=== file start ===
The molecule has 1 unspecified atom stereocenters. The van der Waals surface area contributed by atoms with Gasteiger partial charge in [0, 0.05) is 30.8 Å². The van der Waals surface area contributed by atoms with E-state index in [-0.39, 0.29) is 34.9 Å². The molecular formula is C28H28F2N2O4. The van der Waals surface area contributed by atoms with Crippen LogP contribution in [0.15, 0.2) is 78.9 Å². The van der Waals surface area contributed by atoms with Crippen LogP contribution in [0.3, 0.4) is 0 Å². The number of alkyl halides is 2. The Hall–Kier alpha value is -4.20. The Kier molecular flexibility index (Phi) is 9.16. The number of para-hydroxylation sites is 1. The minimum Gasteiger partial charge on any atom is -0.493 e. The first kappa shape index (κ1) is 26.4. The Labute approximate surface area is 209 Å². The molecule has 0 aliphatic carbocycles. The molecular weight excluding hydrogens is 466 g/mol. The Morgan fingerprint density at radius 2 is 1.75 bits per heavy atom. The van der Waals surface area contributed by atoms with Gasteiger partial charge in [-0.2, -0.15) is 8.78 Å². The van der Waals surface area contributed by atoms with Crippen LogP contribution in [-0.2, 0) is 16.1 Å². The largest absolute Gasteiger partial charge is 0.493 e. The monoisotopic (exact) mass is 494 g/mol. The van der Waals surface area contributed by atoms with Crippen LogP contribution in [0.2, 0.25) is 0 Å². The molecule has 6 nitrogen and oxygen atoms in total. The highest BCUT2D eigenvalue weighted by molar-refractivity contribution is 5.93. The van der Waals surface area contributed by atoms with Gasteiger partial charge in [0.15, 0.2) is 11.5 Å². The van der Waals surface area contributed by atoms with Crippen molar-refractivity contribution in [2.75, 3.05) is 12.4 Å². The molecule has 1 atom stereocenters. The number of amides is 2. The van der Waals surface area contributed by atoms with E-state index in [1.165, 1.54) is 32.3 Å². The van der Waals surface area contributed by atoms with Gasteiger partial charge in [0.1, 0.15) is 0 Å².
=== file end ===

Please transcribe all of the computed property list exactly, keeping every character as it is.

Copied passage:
The molecule has 1 unspecified atom stereocenters. The van der Waals surface area contributed by atoms with Gasteiger partial charge in [0, 0.05) is 30.8 Å². The van der Waals surface area contributed by atoms with E-state index in [-0.39, 0.29) is 34.9 Å². The molecular formula is C28H28F2N2O4. The van der Waals surface area contributed by atoms with Crippen LogP contribution in [0.15, 0.2) is 78.9 Å². The van der Waals surface area contributed by atoms with Crippen LogP contribution in [0.3, 0.4) is 0 Å². The number of alkyl halides is 2. The Hall–Kier alpha value is -4.20. The Kier molecular flexibility index (Phi) is 9.16. The number of para-hydroxylation sites is 1. The minimum Gasteiger partial charge on any atom is -0.493 e. The first kappa shape index (κ1) is 26.4. The Labute approximate surface area is 209 Å². The molecule has 0 aliphatic carbocycles. The molecular weight excluding hydrogens is 466 g/mol. The Morgan fingerprint density at radius 2 is 1.75 bits per heavy atom. The van der Waals surface area contributed by atoms with Gasteiger partial charge in [-0.2, -0.15) is 8.78 Å². The van der Waals surface area contributed by atoms with Crippen LogP contribution in [-0.2, 0) is 16.1 Å². The largest absolute Gasteiger partial charge is 0.493 e. The monoisotopic (exact) mass is 494 g/mol. The van der Waals surface area contributed by atoms with Crippen LogP contribution in [0.2, 0.25) is 0 Å². The molecule has 6 nitrogen and oxygen atoms in total. The highest BCUT2D eigenvalue weighted by molar-refractivity contribution is 5.93. The van der Waals surface area contributed by atoms with Gasteiger partial charge in [0.15, 0.2) is 11.5 Å². The van der Waals surface area contributed by atoms with Crippen molar-refractivity contribution in [2.75, 3.05) is 12.4 Å². The molecule has 1 atom stereocenters. The number of amides is 2. The van der Waals surface area contributed by atoms with E-state index in [1.165, 1.54) is 32.3 Å². The van der Waals surface area contributed by atoms with Gasteiger partial charge in [0.1, 0.15) is 0 Å².